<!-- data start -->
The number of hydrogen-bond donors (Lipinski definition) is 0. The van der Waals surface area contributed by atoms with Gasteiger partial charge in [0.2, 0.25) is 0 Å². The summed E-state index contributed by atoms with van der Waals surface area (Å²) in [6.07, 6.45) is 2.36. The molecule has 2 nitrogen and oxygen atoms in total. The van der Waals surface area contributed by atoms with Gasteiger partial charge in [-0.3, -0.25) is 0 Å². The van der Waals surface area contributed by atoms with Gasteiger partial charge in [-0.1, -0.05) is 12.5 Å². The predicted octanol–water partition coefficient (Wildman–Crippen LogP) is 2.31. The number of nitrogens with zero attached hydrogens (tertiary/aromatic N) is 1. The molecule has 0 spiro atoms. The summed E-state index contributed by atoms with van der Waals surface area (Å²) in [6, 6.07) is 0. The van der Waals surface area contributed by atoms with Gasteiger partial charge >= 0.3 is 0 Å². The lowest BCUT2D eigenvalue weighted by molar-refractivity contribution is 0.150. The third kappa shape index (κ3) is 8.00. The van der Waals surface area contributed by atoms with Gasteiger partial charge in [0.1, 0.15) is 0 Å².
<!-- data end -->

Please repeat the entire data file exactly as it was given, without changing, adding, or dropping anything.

The number of hydrogen-bond donors (Lipinski definition) is 0. The van der Waals surface area contributed by atoms with Gasteiger partial charge in [0.2, 0.25) is 0 Å². The summed E-state index contributed by atoms with van der Waals surface area (Å²) in [6.07, 6.45) is 2.36. The molecule has 2 nitrogen and oxygen atoms in total. The van der Waals surface area contributed by atoms with Gasteiger partial charge in [-0.3, -0.25) is 0 Å². The van der Waals surface area contributed by atoms with Gasteiger partial charge in [-0.1, -0.05) is 12.5 Å². The predicted octanol–water partition coefficient (Wildman–Crippen LogP) is 2.31. The number of nitrogens with zero attached hydrogens (tertiary/aromatic N) is 1. The molecule has 0 spiro atoms. The summed E-state index contributed by atoms with van der Waals surface area (Å²) in [6, 6.07) is 0. The van der Waals surface area contributed by atoms with Gasteiger partial charge >= 0.3 is 0 Å². The lowest BCUT2D eigenvalue weighted by molar-refractivity contribution is 0.150. The third kappa shape index (κ3) is 8.00. The van der Waals surface area contributed by atoms with Gasteiger partial charge in [0.1, 0.15) is 0 Å².